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  (Source: Jason Mick/DailyTech LLC)
Steve Jobs gets his final wish, companies appear ready to fight to the death in court

Apple, Inc. (AAPL) and Samsung Electronics Comp., Ltd.'s (KSC:005930) have made it clear that they're over cooperating and are gearing up for total war.

I. Samsung and Apple's Settlement Talks Collapse

According to a report by The Korea Times, the phone industry's two largest players, and two of the world's largest intellectual property owners, walked away from the settlement table despite the efforts of Magistrate Judge Joseph Spero to encourage their chief executives to work out a compromise.  With settlement talks failed the "nuclear war" will begin with Apple's trial, which is scheduled for July 30.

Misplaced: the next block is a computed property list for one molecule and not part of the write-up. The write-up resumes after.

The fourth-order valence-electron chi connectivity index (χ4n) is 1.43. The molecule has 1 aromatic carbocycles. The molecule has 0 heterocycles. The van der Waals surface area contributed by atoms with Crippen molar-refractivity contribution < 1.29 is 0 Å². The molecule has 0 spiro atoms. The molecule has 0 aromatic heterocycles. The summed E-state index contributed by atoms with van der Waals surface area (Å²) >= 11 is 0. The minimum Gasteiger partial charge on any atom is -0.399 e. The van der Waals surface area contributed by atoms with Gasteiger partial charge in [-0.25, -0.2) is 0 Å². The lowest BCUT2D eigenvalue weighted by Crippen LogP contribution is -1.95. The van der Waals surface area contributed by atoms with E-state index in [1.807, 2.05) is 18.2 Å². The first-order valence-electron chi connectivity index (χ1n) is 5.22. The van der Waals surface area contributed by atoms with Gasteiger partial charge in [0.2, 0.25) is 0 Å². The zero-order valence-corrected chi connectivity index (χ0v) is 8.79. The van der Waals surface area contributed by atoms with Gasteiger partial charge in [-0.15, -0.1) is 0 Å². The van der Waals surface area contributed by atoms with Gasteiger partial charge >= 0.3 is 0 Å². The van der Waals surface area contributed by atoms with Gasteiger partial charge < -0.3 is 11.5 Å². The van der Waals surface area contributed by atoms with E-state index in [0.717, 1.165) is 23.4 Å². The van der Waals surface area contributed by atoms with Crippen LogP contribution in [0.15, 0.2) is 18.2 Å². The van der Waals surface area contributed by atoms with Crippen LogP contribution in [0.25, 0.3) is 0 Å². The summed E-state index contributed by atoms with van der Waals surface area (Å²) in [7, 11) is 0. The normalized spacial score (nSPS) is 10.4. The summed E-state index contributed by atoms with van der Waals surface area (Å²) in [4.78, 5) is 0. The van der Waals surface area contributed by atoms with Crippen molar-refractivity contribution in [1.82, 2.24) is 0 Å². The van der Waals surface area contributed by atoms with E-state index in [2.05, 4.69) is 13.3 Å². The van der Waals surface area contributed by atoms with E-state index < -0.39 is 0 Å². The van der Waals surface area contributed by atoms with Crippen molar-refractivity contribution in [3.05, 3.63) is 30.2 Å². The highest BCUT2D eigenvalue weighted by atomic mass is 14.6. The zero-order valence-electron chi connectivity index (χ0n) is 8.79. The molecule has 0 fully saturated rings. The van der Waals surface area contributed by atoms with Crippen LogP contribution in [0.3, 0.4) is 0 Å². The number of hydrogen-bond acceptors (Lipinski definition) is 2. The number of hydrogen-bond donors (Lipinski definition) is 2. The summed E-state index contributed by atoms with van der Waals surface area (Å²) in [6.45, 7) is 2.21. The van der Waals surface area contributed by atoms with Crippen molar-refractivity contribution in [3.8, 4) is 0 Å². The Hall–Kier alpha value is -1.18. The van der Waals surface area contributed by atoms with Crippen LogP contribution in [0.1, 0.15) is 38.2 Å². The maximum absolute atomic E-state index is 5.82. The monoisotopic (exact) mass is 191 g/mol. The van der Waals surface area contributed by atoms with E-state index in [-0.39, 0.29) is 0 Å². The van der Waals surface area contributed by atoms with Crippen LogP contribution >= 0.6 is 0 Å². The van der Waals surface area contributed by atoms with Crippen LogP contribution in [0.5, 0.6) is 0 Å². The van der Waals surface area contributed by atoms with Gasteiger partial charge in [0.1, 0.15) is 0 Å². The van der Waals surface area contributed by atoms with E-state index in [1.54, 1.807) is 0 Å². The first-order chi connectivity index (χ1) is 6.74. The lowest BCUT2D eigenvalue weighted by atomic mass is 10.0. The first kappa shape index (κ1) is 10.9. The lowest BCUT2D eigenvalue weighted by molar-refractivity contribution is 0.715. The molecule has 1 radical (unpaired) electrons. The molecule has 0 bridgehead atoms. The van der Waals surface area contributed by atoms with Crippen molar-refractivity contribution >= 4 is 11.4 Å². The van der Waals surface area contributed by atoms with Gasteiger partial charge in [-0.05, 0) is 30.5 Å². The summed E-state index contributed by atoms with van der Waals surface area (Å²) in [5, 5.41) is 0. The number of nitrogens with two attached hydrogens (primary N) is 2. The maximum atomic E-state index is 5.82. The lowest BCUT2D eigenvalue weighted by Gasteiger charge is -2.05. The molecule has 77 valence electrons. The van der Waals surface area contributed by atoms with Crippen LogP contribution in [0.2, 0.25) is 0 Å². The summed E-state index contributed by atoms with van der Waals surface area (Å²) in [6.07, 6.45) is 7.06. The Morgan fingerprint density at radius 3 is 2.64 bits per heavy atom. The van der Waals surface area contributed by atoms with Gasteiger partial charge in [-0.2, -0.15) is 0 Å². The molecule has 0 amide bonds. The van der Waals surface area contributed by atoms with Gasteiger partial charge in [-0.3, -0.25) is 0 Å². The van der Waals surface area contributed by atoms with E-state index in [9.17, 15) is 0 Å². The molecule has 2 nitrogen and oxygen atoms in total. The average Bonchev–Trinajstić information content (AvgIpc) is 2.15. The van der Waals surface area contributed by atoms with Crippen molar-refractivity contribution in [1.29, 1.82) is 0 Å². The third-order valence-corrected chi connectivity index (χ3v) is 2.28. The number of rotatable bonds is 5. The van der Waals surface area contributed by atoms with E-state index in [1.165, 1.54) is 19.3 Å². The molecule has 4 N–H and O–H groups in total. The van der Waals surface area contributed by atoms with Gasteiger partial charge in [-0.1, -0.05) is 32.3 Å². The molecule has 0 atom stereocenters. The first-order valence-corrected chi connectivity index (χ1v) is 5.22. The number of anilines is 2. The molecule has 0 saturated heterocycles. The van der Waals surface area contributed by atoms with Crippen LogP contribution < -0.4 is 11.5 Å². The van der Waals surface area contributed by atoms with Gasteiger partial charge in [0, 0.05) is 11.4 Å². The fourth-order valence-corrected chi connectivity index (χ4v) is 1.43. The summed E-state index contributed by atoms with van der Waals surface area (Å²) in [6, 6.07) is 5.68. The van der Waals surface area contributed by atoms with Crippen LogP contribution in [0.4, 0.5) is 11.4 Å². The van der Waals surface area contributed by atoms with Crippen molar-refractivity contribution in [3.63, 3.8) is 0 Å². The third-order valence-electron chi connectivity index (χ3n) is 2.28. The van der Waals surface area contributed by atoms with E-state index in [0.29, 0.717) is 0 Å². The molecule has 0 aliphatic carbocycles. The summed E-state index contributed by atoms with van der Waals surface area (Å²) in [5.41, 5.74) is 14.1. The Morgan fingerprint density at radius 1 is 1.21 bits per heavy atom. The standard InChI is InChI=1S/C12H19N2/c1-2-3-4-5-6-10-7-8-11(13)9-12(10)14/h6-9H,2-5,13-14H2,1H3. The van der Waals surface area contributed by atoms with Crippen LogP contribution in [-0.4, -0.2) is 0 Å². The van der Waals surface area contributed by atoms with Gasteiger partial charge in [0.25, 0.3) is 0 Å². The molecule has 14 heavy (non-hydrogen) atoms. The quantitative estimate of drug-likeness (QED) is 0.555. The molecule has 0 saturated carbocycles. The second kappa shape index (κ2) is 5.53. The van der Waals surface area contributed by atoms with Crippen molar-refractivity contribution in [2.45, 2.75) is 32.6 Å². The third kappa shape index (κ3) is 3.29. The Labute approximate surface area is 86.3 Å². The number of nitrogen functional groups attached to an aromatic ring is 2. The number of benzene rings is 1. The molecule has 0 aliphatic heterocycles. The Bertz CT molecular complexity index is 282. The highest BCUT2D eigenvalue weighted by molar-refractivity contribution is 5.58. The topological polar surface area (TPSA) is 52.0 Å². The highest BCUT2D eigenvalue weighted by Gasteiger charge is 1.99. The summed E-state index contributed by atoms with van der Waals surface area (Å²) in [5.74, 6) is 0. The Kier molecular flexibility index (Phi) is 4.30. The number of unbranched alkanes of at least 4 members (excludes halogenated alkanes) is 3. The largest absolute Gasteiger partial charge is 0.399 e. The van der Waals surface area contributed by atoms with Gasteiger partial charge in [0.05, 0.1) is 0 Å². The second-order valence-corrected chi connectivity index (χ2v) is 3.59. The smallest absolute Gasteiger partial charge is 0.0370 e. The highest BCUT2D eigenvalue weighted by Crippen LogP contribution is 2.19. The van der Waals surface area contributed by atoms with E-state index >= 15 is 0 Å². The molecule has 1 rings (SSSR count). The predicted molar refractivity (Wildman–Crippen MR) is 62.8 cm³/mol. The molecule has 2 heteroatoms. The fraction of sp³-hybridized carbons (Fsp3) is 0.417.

For Apple and Samsung the cost of battle may be enormous.  Both companies could see their products banned, at least temporarily in certain regions.  Samsung may be forced to abandon billions in chipmaking revenue it takes in from Apple on a yearly basis.

And Apple may be forced to find a new supplier for its smartphone CPUs.  With past trials reportedly not going well, that could mean inferior product and fewer upgrades for the iPhone.

Apple CEO Tim Cook sounded dejected in his company's last financial report, commenting, "I've always hated litigation and I continue to hate it we just want people to invent their own stuff."

Samsung v. Apple
Whoever wins in Samsung and Apple's full-blown court war could have a monopoly on the mobile market. [Image Source: The Telegraph]

But despite the seemingly promising signs early this month of a bilateral agreement to cut the number of patents asserted in the companies' lawsuits against each other, the pair could not reach a cross-licensing agreement, as both handset makers believed the other should be paying it licensing fees.